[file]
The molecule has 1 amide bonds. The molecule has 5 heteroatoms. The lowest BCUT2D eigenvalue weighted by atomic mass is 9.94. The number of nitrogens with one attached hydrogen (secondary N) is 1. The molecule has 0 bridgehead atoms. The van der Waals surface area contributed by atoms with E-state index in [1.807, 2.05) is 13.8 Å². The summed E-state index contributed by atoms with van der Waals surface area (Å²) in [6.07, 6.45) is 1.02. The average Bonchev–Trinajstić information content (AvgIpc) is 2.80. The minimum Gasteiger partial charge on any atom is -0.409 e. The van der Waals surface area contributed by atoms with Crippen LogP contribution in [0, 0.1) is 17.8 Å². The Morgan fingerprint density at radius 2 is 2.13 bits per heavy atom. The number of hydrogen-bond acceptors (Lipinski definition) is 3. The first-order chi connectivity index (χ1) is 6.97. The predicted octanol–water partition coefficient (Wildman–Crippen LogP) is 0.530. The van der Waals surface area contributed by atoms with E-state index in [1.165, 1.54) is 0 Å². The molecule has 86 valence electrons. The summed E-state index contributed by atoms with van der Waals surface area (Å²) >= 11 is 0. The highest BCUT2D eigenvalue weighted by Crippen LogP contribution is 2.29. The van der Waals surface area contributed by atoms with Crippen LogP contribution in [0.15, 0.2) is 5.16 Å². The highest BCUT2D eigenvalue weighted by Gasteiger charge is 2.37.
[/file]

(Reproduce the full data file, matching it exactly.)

The molecule has 1 amide bonds. The molecule has 5 heteroatoms. The lowest BCUT2D eigenvalue weighted by atomic mass is 9.94. The number of nitrogens with one attached hydrogen (secondary N) is 1. The molecule has 0 bridgehead atoms. The van der Waals surface area contributed by atoms with E-state index in [1.807, 2.05) is 13.8 Å². The summed E-state index contributed by atoms with van der Waals surface area (Å²) in [6.07, 6.45) is 1.02. The average Bonchev–Trinajstić information content (AvgIpc) is 2.80. The minimum Gasteiger partial charge on any atom is -0.409 e. The van der Waals surface area contributed by atoms with Crippen LogP contribution in [0, 0.1) is 17.8 Å². The Morgan fingerprint density at radius 2 is 2.13 bits per heavy atom. The number of hydrogen-bond acceptors (Lipinski definition) is 3. The first-order chi connectivity index (χ1) is 6.97. The predicted octanol–water partition coefficient (Wildman–Crippen LogP) is 0.530. The van der Waals surface area contributed by atoms with E-state index in [1.165, 1.54) is 0 Å². The molecule has 86 valence electrons. The summed E-state index contributed by atoms with van der Waals surface area (Å²) >= 11 is 0. The highest BCUT2D eigenvalue weighted by Crippen LogP contribution is 2.29. The van der Waals surface area contributed by atoms with Crippen LogP contribution in [0.15, 0.2) is 5.16 Å². The highest BCUT2D eigenvalue weighted by Gasteiger charge is 2.37.